I wasn’t raised in a religious family, but I feel I’ve always had a small part of me that was interested in connecting with the spiritual in some way. I had a certain inner urge to experience something that was “deep” — something profound or beyond my everyday experience. Although I searched for this experience in many places and found a whisper of it occasionally, I usually didn’t identify it as something spiritual.
Over time the idea of participating in anything overtly spiritual actually became very unappealing. As a teenager, I liked to consider myself an “intellectual”, and I became a committed atheist, certain that I was smarter than everyone else and had it all figured out. I still sought out certain types of “deep” experiences, but mostly through the lens of art and music or through my goal of being a writer.
Life seemed rosy on the surface, but I had one big problem: the life I had built was making me deeply unhappy. The unhappiness came not so much from my external life, but rather from the internal world of thoughts and emotions that I lived in every day. I was consumed with unpleasant and negative feelings such as jealousy, anger, and negativity, along with compulsive thoughts connected with these feelings. I seemed unable to shut off my mind or enjoy the nice things in my life, even though I seemed to have it made. Each day I was consumed by these awful inner states, with seemingly no way out.
This reached a tipping point where I had to admit to myself that I didn’t have it all figured out after all. My approach to life seemed perfectly logical, but it wasn’t leading me to happiness. I had to acknowledge that I had missed the boat somewhere, and even in the seeming failure of admitting that, there was an odd relief. The unknown and mysterious opened up to me again, and I could contemplate a world that held the potential for something more than my current unhappy state, even if I had no idea what that “more” was.
As if on cue, around that time I was introduced to some spiritual writings and in particular the teachings of Samael Aun Weor through some chance acquaintances. I still had a lot of built-in skepticism around spirituality, especially organized religion (which I didn’t see the point of) and the new age (which seemed a bit hokey to me). So it was very difficult to become open to any kind of spiritual study. However these new teachings seemed to provide an alternative way. It was a more “scientific” kind of spirituality, in that it involved experimentation and experience. I liked how the Gnostic teachings seemed direct and honest about both the good and the bad in life — they didn’t just sugar-coat everything with pleasant ideals, which I thought a lot of other teachings did. I felt an affinity with this perspective, which allowed me to get past my biases and start to explore things in a more open way.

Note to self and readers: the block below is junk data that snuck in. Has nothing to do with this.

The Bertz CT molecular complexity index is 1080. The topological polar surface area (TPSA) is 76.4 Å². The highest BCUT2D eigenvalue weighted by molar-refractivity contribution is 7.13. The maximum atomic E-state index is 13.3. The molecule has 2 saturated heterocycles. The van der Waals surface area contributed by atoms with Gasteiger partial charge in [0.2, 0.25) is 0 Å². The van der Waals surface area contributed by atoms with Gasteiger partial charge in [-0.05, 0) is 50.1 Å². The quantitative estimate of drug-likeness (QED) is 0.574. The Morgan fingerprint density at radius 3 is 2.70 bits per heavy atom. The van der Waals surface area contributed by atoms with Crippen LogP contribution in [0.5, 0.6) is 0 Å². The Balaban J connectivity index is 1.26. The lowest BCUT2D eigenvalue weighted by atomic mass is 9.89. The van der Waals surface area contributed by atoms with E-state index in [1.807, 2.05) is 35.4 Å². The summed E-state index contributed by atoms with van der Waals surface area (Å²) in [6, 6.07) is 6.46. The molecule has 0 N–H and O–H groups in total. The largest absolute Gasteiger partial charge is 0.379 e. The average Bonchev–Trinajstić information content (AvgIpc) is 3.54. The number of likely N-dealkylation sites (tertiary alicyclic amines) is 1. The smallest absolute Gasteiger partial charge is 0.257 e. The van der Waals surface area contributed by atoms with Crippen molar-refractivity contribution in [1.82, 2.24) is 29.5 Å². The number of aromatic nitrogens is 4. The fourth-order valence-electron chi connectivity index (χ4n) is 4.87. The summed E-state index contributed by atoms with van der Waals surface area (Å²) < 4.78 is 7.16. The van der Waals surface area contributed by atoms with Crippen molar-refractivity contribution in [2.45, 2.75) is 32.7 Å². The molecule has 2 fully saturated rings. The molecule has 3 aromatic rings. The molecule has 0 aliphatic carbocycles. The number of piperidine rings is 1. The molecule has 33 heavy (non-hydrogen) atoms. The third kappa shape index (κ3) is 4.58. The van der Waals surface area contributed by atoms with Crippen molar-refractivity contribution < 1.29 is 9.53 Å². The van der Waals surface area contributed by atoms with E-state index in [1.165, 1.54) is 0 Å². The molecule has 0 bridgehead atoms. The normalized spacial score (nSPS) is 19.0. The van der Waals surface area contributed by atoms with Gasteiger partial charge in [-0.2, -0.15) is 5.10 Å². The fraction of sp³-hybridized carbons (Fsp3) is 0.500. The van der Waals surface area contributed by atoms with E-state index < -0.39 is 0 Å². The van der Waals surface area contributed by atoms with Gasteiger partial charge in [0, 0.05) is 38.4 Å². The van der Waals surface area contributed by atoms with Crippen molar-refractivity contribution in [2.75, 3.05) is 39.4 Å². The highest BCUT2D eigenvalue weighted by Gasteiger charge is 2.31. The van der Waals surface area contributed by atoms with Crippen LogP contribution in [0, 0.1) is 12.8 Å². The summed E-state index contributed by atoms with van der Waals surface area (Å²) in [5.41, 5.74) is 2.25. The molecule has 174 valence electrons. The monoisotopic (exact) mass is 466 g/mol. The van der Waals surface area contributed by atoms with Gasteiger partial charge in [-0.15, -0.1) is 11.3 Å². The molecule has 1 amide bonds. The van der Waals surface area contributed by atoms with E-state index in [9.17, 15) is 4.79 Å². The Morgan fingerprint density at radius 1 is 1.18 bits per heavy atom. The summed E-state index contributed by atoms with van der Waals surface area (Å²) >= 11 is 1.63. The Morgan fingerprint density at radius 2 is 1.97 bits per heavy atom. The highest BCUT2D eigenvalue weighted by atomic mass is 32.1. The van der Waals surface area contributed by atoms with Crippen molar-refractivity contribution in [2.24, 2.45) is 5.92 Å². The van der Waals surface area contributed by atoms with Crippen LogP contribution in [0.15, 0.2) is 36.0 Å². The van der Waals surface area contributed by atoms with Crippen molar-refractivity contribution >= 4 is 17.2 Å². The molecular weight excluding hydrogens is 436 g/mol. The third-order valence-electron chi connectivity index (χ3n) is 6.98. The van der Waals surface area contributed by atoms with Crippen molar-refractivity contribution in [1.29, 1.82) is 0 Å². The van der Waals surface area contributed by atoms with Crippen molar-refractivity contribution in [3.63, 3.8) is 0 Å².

In reading Samael Aun Weor, I learnt about the concepts of Gnostic psychology, of the many “I’s” or egos and the notion of being “asleep”. These ideas seemed intuitively correct, even if I didn’t fully understand them. I could actually see the truth of these things within my own psychology, in a limited way, and I felt these teachings had answers to a question I had often thought about without finding any real solution: who am I? Among all the different thoughts, ideas, and feelings, where is the essential me?
My main difficulty in studying Gnosis was that I was used to approaching things intellectually. As I absorbed more information, my mind became filled with Gnostic ideas, and even though I tried many practices enthusiastically, the experiences lacked depth because of my intellectual approach. I adopted some new spiritual concepts into my life, but I think that, based on the books alone, I didn’t yet have the understanding of Gnosis needed to make real changes.
Soon after this, I encountered the teachings of Belzebuub. I attended some of the courses that he had authored which were given by The Gnostic Movement, and I read the course handouts online (which would later be published as his books).
At first, I wasn’t sure what to make of it. The teachings seemed so simple, very matter-of-fact and down-to-earth. I was expecting something much more complex and grand from a spiritual teacher.
But I was encouraged by the fact that the teachings given in The Gnostic Movement made things seem very practical and accessible. For example, when I had read about astral projection or learned about it in other schools, I got the impression it was something “advanced,” an experience I might have after many years of study.
But when I attended my first course with The Gnostic Movement, the teacher said I could experience astral projection in my first week if I tried. The thought that I could actually leave my body and experience mystical phenomena as an objective reality was just flabbergasting. I was so excited to try it. Some people actually did have experiences quite quickly, including close friends of mine. I was amazed. This wasn’t a theoretical teaching like I was used to. This was something that integrated with life.